Alaskan Town to Supply Water for Natural Gas Pipeline

KENAI, Alaska (AP) — An 800-mile (1,287-kilometer) natural gas pipeline will use water from the city of Kenai if the Alaska Gasline Development Corporation builds its proposed liquefaction plant and export terminal in Nikiski, the Peninsula Clarion reported Monday.

The previous plan for the LNG project was to supply the plant with water from wells in Nikiski, but that had to be changed after test wells underperformed or exceeded government standards for contamination.

Jesse Carlstrom, the corporation’s communications manager, said the terminal and plant would need about 150 gallons (568 liters) per minute of fresh water to operate. Carlstrom said that would be less water consumption than the existing industrial facilities in the plant area.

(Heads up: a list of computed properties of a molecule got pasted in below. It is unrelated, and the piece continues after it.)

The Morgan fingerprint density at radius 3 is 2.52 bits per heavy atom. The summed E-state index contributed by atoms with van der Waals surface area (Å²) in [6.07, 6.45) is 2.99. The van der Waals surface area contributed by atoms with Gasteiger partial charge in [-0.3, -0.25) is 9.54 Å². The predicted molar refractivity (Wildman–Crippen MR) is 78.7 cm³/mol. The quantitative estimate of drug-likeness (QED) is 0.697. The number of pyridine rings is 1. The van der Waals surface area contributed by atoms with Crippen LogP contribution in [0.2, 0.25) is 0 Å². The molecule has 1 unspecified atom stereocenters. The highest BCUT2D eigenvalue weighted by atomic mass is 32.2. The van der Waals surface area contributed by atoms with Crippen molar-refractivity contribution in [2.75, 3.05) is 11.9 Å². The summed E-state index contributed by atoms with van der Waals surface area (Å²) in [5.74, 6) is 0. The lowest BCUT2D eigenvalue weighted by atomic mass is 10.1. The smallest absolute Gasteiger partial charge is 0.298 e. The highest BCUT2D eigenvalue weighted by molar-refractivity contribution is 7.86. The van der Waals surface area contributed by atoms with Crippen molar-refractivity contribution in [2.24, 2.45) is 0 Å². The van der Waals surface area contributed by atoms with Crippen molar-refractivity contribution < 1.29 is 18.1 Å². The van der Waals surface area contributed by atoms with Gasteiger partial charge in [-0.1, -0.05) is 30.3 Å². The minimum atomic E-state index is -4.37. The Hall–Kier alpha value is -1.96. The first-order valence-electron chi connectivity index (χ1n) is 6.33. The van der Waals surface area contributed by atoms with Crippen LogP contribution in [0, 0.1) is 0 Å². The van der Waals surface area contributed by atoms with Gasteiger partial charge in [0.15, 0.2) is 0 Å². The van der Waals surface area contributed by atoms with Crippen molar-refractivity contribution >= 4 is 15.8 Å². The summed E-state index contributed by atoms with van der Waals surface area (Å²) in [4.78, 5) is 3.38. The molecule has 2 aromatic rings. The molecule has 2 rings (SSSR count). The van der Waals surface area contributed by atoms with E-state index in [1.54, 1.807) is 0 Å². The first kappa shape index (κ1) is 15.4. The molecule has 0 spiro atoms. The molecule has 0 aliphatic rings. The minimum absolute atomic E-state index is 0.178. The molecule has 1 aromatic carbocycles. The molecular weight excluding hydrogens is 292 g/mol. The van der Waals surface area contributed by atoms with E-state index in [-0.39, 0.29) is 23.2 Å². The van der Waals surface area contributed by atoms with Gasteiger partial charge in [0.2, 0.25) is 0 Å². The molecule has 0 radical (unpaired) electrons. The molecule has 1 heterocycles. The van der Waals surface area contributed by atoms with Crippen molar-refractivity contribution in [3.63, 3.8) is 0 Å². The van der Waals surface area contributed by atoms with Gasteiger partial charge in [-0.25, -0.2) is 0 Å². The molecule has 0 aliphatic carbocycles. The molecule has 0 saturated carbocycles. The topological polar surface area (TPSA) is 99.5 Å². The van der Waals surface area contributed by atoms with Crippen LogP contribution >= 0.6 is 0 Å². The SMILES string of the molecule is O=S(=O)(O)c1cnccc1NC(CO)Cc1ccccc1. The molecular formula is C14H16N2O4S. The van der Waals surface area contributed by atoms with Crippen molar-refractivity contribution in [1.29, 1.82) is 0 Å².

Kenai Public Works Director Sean Wedemeyer said the city’s water system supplies about an average of 1 million gallons (3.79 million liters) of water per day.

He said the additional demand would require upgrades to Kenai’s water system, although he didn’t know exactly what kind of upgrades or how much they would cost.

The corporation plans to release a feasibility study this spring of using Kenai’s water system to supply the plant.

Carlstrom said the corporation plans to shoulder at least some of the cost.

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